Offerings of specific precision application services continued to grow in 2009, though a bit slower than the change from 2007 to 2008. The most growth occurred with controller-driven multi-nutrient application, with 39% of the responding dealerships offering the service in 2009, compared to 33% in 2008. Controller-driven single-nutrient application changed very little, hovering around 56% of the dealerships reporting.

Variable-seeding with GPS grew once more this year, from 15% of the dealerships offering the service in 2008 to 18% in 2009. One-quarter of the respondents expected to be offering the service by 2011.

Figure 5 shows the different types of variable-rate application services dealerships expect to offer by the fall of 2009. Consistent with Figure 4, there was very little change in controller-driven single-nutrient application from 2008 to 2009. Just over half of the respondents (52%) offered controller-driven single-nutrient application of fertilizer, 44% offered the application of lime, and 23% offered the service for chemicals.

The most growth in controller-driven multiple-nutrient application was for fertilizer, increasing from almost one-third of the respondents in 2008 to 39% in 2009.


Despite the faltering economy, as of February 2009, responding dealerships hadn’t seen a big change in the profitability of their service offerings, with profitability levels remaining near 2008 levels. For each precision service, Figure 6 shows the percentage of respondents who indicated the service was generating a profit (covering both fixed and variable costs) from 2003 to 2009. As in 2008, 43% of the respondents felt that their total precision package was profitable. The most profitable precision service continued to be controller-driven multi-nutrient application, with 51% of the respondents saying that it generated a profit for them. However, half of the respondents said that controller-driven single-nutrient variable-rate application was generating a profit this year as well.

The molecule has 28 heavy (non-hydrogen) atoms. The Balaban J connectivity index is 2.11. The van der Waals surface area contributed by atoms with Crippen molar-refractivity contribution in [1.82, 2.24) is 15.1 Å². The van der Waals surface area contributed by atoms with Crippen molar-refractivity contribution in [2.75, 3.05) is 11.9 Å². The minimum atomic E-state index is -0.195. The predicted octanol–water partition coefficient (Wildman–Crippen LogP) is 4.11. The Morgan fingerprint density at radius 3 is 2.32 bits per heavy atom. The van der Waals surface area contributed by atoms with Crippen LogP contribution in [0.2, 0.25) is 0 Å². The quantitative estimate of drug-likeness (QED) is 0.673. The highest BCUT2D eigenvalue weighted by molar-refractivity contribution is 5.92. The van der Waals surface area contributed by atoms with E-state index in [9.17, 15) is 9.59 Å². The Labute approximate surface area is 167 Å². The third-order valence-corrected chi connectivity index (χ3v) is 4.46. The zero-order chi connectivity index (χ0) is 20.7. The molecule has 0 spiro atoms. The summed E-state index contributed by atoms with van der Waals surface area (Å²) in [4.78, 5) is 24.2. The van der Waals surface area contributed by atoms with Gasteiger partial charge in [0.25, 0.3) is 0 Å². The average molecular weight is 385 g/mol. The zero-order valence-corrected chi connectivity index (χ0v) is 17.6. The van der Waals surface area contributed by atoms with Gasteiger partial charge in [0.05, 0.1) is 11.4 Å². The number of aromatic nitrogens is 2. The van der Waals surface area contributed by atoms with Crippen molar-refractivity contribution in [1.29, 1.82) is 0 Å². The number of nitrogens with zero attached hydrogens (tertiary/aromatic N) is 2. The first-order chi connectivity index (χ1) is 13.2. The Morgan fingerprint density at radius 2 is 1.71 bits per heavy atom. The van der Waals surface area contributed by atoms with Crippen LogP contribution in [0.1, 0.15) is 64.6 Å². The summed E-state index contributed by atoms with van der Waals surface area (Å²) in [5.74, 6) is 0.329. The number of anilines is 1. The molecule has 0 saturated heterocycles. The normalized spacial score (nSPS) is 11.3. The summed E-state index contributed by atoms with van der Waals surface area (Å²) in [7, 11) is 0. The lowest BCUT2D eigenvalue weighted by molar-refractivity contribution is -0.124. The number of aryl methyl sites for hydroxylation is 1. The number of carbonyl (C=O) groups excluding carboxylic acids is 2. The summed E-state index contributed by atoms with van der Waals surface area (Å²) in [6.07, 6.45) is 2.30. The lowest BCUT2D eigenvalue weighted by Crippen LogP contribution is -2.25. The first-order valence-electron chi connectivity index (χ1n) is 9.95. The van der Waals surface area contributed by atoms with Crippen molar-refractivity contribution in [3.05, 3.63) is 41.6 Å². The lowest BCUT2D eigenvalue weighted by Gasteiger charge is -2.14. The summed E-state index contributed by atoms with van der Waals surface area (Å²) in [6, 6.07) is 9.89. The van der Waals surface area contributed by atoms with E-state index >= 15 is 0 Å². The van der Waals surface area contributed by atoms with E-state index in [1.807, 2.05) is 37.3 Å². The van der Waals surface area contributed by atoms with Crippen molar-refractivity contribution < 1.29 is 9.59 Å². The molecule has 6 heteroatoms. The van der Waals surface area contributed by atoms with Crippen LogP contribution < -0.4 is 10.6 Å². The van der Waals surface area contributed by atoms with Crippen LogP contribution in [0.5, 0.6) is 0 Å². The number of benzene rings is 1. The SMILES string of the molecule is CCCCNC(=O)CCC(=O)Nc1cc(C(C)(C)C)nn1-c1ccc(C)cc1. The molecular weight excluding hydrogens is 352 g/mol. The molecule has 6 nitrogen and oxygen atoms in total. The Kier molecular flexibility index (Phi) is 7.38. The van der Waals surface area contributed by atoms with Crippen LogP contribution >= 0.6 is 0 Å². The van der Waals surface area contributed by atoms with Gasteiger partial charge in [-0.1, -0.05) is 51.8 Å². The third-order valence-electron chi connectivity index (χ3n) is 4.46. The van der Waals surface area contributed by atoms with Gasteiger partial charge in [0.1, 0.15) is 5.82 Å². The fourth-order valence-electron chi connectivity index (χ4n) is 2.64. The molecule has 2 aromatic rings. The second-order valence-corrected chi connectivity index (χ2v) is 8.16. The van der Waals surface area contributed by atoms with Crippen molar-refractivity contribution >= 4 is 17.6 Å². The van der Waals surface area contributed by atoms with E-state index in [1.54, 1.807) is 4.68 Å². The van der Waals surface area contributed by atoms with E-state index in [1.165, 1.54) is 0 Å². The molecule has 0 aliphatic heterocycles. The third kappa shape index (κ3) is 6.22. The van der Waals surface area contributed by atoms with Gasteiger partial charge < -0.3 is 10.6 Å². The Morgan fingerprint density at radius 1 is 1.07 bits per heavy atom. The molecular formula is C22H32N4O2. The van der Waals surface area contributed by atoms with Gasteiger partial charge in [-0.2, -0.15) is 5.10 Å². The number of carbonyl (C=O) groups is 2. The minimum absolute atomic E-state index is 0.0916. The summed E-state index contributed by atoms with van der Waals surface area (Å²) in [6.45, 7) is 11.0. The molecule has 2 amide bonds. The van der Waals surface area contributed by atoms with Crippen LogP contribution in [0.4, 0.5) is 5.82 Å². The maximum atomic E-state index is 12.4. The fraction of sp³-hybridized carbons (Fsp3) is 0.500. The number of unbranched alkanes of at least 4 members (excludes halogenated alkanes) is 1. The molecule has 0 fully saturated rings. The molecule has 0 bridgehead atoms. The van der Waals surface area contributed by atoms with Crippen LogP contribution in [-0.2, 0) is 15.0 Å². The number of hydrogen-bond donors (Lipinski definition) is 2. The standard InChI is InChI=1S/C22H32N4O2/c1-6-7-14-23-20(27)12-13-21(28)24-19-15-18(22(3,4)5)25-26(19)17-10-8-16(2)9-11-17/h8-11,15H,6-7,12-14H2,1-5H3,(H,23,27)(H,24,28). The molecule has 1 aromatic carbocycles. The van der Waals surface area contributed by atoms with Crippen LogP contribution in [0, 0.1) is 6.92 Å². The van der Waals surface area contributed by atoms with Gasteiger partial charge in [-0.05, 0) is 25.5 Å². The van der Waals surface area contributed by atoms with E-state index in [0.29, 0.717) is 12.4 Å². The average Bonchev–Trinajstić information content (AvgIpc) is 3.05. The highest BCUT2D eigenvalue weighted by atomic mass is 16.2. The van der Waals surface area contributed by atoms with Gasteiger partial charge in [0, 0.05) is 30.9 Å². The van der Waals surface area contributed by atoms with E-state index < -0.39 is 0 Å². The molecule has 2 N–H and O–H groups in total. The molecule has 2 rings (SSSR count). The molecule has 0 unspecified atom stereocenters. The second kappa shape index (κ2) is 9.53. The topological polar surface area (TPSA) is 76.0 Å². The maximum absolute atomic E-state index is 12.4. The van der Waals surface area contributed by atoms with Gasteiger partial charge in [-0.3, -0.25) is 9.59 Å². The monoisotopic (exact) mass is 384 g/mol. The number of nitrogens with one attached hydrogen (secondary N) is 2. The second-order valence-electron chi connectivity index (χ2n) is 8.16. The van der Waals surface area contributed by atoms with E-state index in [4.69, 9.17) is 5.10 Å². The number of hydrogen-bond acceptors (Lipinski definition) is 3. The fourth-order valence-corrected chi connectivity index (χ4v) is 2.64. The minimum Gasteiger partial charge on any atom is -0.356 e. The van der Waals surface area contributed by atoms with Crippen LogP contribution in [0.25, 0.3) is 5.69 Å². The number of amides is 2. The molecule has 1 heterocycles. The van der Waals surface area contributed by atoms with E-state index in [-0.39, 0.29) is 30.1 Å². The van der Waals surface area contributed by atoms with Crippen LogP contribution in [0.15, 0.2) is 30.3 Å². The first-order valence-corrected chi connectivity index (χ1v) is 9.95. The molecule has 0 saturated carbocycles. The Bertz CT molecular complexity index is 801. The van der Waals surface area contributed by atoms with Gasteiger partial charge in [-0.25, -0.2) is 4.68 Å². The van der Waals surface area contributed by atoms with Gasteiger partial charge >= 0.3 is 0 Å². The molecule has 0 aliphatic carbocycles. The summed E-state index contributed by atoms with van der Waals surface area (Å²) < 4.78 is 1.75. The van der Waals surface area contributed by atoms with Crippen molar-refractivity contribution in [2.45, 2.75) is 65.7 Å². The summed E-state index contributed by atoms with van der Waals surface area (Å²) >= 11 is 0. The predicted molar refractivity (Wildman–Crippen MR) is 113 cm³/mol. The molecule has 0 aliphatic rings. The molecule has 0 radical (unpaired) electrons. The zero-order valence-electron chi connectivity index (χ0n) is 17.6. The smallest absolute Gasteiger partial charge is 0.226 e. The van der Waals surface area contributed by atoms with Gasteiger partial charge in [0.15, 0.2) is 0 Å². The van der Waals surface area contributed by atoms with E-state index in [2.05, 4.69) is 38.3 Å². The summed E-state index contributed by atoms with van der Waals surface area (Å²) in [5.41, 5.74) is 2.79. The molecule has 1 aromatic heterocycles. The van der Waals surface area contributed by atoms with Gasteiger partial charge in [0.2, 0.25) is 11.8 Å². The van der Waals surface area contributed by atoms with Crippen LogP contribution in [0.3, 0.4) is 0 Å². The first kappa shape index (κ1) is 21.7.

Expected Investments

Given the current market environment, another question we had for dealers was how much they would be investing in precision technology this year. Interestingly, more respondents were expecting to increase their investment in precision technologies this year compared to 2008. Over half of the responding dealerships (52%) said they were expecting to invest more than $10,000 in precision technology this year, up from only 39% of the respondents a year ago. One-third of the respondents (35%) said they expected to invest $10,001 to $49,000 in 2009, while another 7% expected to spend $50,000 to $99,999, and one in 10 expected to invest more than $100,000 in precision technology in 2009.


Though the crash in global economy has dominated media attention over the past nine months, the effects have not been seen in the precision technology and service areas of agricultural dealerships. Demand for these services is expected to continue to grow slowly. And with crop prices remaining relatively stable at levels higher than seen in the last few years (the bubble in 2008 aside) and demand for services continuing to increase, dealerships are willing to invest more into technologies to improve accuracy and data collection/use in their businesses. We will check in with dealerships in 2010 to determine if this high level of investment is realized!